Kenneth and the Narinan: Living as Nature in the Mediterranean

Kenneth lives and works on his boat in the Mediterranean somewhere between Barcelona and the Balearic islands. Kenneth was at once a Greenpeace boat captain, a fisherman, a designer and now a guide for vacationers wishing to disconnect from the material world while connecting to the natural world.  Kenneth, by all appearances, is living his best life.  

Having completed multiple full Indian and Atlantic Ocean crossings, often using the sun and stars as his guide, his life philosophy is of a symbiotic relationship between man and nature - one that he hopes to impress upon and share with others as society appears to be sprinting in the opposite direction. 

In broken english (we're all a bit broken though, right?), he simply and poetically answered our questions about life and life on the sea, and how they are ultimately one in the same. 

Tell us a little about yourself and your vessel, the Narinan:

I am sailor based in the Mediterranean sea. I've sailed since I was a kid, doing kid's sail racing until I I was nineteen years old. Then I suddenly realized I could also travel and live and work at sea, in a boat. I dedicated my life then to sail around the oceans, through different projects. After some years, in my early thirties I had the feeling I was missing something inland and I left my captain jobs.

I felt seduced with the creative world, and I don’t know very well how, but I managed to start working as a shoe and clothing designer for Camper shoes. This was a very nice time, but after some years I started missing Nature. That’s why I bought ‘Narinan,' thinking that I could be a designer during the week, and have my weekends and summer holidays to be back at sea. But the Nature call was too big and I finally went totally back to boats, leaving the creative world behind, falling badly into a desire of being outside civilization. I love Nature in general, not only the sea. I am into sailing because I know the the job since I was a kid, I have a career at sea that helps paying the bills, but I wouldn't mind at all to live in the mountains.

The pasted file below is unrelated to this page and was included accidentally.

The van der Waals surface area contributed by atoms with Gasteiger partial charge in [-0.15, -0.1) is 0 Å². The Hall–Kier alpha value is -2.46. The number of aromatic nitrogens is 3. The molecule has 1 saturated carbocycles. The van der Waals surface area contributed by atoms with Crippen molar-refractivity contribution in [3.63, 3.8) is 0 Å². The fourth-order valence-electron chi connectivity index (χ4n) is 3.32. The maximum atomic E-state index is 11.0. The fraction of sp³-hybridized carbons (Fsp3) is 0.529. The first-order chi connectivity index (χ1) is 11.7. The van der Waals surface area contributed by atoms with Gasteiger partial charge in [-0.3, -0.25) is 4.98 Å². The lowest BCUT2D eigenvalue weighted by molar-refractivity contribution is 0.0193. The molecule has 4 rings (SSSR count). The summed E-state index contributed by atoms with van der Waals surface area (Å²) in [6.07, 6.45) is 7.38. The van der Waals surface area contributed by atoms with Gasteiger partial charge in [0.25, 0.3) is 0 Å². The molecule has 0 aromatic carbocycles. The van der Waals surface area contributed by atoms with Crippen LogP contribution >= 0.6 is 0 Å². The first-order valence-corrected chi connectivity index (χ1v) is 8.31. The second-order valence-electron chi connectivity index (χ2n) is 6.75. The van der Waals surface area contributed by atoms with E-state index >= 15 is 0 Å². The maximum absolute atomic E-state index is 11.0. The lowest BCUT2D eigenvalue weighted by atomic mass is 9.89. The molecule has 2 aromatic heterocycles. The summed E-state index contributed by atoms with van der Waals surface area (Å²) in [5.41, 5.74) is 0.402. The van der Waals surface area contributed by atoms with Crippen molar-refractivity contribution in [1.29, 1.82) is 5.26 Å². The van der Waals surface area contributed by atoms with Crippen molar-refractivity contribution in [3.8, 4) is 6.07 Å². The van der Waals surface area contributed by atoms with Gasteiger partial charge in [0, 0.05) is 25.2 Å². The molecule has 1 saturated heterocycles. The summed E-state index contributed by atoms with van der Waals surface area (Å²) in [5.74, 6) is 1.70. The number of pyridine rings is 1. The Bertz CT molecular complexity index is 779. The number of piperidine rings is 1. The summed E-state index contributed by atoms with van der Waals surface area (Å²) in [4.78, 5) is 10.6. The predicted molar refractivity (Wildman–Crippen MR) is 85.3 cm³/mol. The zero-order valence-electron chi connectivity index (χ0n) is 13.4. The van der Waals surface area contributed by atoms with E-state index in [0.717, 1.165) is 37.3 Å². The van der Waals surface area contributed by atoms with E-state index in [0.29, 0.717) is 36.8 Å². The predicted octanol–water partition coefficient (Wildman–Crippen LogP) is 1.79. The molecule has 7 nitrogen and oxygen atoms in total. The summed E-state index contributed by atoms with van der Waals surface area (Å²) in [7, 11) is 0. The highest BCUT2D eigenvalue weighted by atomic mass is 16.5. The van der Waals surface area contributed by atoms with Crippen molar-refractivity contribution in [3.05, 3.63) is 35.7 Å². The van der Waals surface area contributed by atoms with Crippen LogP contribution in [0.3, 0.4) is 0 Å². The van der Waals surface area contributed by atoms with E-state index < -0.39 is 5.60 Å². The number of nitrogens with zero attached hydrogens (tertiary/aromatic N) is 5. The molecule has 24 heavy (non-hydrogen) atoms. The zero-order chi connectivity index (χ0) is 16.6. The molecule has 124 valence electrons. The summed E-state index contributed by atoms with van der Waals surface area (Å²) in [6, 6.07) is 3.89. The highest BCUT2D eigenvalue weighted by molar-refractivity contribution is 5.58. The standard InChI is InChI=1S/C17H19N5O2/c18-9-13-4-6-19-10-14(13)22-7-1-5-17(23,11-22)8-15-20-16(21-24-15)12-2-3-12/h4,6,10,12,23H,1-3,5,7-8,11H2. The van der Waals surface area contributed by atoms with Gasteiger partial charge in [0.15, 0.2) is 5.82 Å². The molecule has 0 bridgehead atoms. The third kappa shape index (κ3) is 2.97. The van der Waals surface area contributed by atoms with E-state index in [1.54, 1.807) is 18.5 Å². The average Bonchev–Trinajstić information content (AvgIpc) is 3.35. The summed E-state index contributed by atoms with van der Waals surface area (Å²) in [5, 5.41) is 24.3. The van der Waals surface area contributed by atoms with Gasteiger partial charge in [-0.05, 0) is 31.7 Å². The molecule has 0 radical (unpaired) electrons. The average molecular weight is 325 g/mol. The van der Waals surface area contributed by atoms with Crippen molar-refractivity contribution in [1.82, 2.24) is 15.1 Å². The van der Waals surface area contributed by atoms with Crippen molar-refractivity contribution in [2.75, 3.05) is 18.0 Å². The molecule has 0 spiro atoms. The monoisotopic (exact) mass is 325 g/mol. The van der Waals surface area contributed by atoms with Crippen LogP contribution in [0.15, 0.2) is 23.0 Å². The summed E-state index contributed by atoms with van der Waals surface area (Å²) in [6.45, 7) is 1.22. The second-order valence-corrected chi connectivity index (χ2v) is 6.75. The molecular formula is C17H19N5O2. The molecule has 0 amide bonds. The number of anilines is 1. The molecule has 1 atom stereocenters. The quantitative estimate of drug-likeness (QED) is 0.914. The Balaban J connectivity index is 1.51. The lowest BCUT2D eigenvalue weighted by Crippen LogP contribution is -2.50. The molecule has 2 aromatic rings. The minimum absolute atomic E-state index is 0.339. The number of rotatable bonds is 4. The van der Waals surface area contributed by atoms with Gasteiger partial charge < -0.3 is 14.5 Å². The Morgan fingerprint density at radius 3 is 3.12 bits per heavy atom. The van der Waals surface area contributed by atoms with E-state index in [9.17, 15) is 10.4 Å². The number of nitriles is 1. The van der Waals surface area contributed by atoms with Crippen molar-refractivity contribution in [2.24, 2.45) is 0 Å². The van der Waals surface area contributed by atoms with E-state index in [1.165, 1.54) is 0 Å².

My boat “Narinan”, I bought her when I arrived into Barcelona seven years ago. She was totally abandoned, needing a huge restoration. We never sailed for the first year and a half. During that time I spent all my free time away from designing fixing this and that, returning her to the sailing life.

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What attracts you to sailing and being on the water?

Sailing is the easiest way for me to be close to Nature. Since some years ago, I have a passion for better understanding the natural world. I would like to be friends with anyone who takes care and respects the environment, and sadly this is is getting reduced to the animal world. At the end, they are almost the only ones whose lives don't badly effect our big community home, the planet. There are some human beings who also live respectfully, but not enough.. So I am very interested in being surrounded by everybody who doesn’t harm the Earth, it doesn’t matter if they are birds, fish or humans.

Sailing has been my world since I was a kid, that’s why I’ve chosen it over land. For me it is mainly a kind of a real world, what the world has been for millions of years, slowly evolving, well balanced. The other world, of course it is totally real, but it is very new, created only by humans only for human benefits, with lots of contradictions, a kind of matrix where you spend most of your life doing things just for the general and harmful system to keep on running, not for a real you, for others, for the huge community - not even for your children or grandchildren, who would have a technologically better world, but a worst place to live.

I would like to transmit some of these values, and as I am sailor, I think I can do it through the boat, taking people to sea, sharing the boat with whoever is interested in disconnecting from a few days from the big wheel. I would like to introduce this world to anyone who is willing to be away from everything.

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What are some lessons you've learned from crossing the Atlantic and Indian Oceans?